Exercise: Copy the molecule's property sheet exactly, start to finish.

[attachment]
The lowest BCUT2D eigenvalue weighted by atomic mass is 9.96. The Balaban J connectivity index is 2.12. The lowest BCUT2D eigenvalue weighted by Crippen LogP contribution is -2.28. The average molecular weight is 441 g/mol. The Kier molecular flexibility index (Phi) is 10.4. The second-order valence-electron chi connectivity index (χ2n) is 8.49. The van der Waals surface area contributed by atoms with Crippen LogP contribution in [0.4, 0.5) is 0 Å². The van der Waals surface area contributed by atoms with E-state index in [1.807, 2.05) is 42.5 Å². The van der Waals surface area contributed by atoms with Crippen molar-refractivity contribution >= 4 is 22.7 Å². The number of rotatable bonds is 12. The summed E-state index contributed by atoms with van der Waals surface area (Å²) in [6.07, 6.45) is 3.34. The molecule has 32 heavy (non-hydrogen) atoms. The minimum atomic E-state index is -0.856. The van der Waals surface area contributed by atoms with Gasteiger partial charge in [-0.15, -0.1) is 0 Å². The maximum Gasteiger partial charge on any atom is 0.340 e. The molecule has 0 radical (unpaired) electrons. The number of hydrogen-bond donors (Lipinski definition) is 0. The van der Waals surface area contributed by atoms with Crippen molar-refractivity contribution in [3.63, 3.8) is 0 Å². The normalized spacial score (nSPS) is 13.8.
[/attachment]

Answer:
The lowest BCUT2D eigenvalue weighted by atomic mass is 9.96. The Balaban J connectivity index is 2.12. The lowest BCUT2D eigenvalue weighted by Crippen LogP contribution is -2.28. The average molecular weight is 441 g/mol. The Kier molecular flexibility index (Phi) is 10.4. The second-order valence-electron chi connectivity index (χ2n) is 8.49. The van der Waals surface area contributed by atoms with Crippen LogP contribution in [0.4, 0.5) is 0 Å². The van der Waals surface area contributed by atoms with E-state index in [1.807, 2.05) is 42.5 Å². The van der Waals surface area contributed by atoms with Crippen molar-refractivity contribution >= 4 is 22.7 Å². The number of rotatable bonds is 12. The summed E-state index contributed by atoms with van der Waals surface area (Å²) in [6.07, 6.45) is 3.34. The molecule has 32 heavy (non-hydrogen) atoms. The minimum atomic E-state index is -0.856. The van der Waals surface area contributed by atoms with Gasteiger partial charge in [-0.15, -0.1) is 0 Å². The maximum Gasteiger partial charge on any atom is 0.340 e. The molecule has 0 radical (unpaired) electrons. The number of hydrogen-bond donors (Lipinski definition) is 0. The van der Waals surface area contributed by atoms with Crippen molar-refractivity contribution in [3.63, 3.8) is 0 Å². The normalized spacial score (nSPS) is 13.8.